Similar to The Little Mermaid, Ponyo is a cute love story about a fish-girl named Ponyo who befriends Sosuke, a human boy, when she strays away from home. Shortly after Sosuke finds the fishy girl, the two become fast friends. After Ponyo's father forcibly returns her to the sea, Ponyo protests and uses her magic to transform into a human girl. Unfortunately, her magic causes a massive tsunami leaving the two children stranded. Eager to find Sosuke's mother, the two children brave the flooded town using Ponyo's magic.

Ponyo is a genuinely beautiful film with amazingly creative designs, both in terms of world-building and characters. However, it suffers from slow pacing and an overly simple story. That being said, Ponyo isn't aiming for depth; the film wants to take viewers on a fantastical visual journey under the sea, and in that respect, it excels. Though it isn't perfect, Ponyo is more than worth watching for the gorgeous animation and cute childish romance between Sosuke and Ponyo.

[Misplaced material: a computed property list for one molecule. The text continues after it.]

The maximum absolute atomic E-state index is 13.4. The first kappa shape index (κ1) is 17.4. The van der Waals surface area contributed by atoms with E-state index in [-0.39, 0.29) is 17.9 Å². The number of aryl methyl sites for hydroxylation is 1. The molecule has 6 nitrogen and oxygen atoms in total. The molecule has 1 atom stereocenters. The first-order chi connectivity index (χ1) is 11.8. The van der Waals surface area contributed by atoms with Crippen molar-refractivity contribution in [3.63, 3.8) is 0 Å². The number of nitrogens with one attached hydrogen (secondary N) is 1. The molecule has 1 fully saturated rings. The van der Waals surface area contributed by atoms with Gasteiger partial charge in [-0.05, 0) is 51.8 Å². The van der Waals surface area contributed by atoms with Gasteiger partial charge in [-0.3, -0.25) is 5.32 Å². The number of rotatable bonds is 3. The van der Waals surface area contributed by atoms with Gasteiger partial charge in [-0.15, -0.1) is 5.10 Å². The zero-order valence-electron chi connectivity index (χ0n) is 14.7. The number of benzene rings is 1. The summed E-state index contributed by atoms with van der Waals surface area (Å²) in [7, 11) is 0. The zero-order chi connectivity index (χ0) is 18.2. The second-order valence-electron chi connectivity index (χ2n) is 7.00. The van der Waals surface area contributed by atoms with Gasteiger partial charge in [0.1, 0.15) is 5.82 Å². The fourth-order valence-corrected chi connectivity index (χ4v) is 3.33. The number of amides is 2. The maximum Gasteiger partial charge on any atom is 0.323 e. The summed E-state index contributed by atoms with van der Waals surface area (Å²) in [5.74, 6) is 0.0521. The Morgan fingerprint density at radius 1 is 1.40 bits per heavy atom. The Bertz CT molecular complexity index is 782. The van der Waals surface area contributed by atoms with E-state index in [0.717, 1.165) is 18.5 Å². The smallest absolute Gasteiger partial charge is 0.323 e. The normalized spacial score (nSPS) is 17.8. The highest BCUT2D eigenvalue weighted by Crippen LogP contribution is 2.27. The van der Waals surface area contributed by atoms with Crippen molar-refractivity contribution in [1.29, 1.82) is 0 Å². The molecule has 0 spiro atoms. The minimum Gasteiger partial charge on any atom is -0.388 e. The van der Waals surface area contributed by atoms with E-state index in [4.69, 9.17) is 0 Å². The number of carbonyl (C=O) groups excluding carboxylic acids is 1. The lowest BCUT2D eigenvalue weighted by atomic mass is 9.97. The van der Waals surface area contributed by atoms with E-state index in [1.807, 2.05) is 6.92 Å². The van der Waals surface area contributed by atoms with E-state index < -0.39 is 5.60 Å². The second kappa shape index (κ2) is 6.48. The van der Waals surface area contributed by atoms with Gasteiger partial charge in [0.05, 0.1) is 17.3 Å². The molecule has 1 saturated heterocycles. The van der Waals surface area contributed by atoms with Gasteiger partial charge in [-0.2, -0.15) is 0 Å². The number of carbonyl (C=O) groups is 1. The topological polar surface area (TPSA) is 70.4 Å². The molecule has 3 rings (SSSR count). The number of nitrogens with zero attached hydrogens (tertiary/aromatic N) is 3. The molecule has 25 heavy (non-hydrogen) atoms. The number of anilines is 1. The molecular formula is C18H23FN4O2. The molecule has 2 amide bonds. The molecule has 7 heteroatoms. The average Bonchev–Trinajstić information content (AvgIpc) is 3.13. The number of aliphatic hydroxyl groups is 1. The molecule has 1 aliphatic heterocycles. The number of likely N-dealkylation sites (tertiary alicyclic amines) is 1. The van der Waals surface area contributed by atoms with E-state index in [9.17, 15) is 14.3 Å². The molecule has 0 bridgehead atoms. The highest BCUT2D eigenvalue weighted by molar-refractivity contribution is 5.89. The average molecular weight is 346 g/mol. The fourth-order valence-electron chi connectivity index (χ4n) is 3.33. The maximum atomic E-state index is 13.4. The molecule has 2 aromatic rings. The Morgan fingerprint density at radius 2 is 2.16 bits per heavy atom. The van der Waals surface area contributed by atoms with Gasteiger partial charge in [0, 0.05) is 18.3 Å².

The Cat Returns

After Haru Yoshioka saves the life of a cat crossing the street, her life takes a turn for the weird when the cat turns out to be the prince of Cat Kingdom and asks for her hand in marriage. Haru is uninterested in this proposal. Due to a misunderstanding, however, she is taken to the Cat Kingdom, and she slowly becomes more and more cat-like. With time running out before Haru permanently transforms into a cat, she must escape the Cat Kingdom and regain her human form.

The Cat Returns is a cute fantasy adventure that is ultimately a fun watch. Still, the film lacks the grand scope that has come to be expected from Studio Ghibli titles. Compared to the visual masterpiece of Spirited Away, which was released during the same year as The Cat Returns, the film is both lighter in tone and bit less daring in terms of animation. However, The Cat Returns is far from a failure. With a 90 percent score on Rotten Tomatoes, it's fair to say the film is definitely enjoyable and is an overall solid flick for animation fans and cat lovers alike.